Just the other day, I had drinks with a long time friend, Kendall Kunz, at the Roanoke on Mercer Island. He’s not just another friend, he was part of our executive team that took ARIS public on the NASDAQ in 1997. ARIS was founded by my brother, Paul Song, after which Kendall and I joined to help build the IT consulting company into an international player.
Looking back, we were so young and so naive. Success visited the three of us early in life, but life had a lot of lessons yet to teach us. I guess I’m still learning.
In terms of IQ, Paul and Kendall were phenomenal. We lacked experience, however, and we were too arrogant to bring on experienced outside executives. Investment bankers, industry analysts, partners, friends all told us we were “awesome” — and we believed the hype. It was an easy seduction.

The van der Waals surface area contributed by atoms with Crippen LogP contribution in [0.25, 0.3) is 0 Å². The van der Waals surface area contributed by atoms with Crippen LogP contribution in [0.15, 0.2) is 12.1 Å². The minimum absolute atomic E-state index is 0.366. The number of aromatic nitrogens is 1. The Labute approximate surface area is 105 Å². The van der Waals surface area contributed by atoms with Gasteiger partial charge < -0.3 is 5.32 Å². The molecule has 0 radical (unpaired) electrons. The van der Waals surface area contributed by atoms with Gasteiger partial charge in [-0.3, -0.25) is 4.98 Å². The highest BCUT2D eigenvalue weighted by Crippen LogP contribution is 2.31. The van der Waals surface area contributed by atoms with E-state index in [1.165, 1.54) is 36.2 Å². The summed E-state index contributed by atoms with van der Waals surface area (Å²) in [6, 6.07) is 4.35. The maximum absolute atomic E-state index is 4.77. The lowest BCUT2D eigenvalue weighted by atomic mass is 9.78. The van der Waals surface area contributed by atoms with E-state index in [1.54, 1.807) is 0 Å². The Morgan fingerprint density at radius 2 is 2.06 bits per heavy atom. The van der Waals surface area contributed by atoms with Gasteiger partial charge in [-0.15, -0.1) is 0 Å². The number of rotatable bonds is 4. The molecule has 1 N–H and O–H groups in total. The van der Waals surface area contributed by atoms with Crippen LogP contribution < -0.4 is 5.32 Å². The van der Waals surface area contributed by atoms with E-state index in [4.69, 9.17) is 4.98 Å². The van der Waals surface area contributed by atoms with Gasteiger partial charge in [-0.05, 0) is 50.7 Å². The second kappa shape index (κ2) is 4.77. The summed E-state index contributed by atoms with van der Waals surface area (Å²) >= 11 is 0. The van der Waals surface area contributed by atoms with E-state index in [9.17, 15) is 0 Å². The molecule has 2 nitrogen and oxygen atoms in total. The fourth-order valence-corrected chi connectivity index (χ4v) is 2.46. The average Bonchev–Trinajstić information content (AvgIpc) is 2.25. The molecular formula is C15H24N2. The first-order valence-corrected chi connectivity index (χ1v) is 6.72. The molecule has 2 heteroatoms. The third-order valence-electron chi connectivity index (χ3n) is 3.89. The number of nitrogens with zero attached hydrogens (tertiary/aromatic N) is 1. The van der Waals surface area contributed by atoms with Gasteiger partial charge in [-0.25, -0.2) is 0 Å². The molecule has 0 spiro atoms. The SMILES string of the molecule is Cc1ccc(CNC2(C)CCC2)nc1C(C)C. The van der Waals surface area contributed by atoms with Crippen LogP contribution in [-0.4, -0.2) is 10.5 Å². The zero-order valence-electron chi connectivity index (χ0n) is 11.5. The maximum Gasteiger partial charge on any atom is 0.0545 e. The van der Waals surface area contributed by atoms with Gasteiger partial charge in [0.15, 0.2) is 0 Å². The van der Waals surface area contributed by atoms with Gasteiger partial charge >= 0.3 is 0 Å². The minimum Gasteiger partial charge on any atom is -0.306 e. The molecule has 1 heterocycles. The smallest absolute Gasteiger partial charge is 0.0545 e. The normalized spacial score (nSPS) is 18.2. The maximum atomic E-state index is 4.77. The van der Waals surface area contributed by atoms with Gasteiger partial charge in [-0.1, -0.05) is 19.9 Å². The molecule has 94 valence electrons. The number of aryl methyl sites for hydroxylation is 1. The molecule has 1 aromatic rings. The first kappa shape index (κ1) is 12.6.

We overcame a lot of obstacles with sheer perseverance and hard work. In the process, we learned a lot about building a company, managing layers of people and running a public company. Much of that experience was humbling. We made our share of mistakes. I guess our saving grace was our ability to learn quickly and continuously — and to rely on each other. We gained a lot of experience.
Eventually, the economic downturn of the dot bomb hurt ARIS as well. The company was later sold to Ciber in September, 2001.
My memories of the ARIS days are some of the best in my lifetime. Kendall and others from ARIS remain as dear life-long friends. When I sit down with Kendall and reminisce about those days, time just flies by. It’s a blink of two hours, just like that! We finish each other’s stories.
Since ARIS, we’ve both had additional successes and failures as entrepreneurs. The blood still boils hot for us “old guys”. You’ll continue to see us around the Seattle technology community, sometimes dishing out advice from our experience from the ARIS days.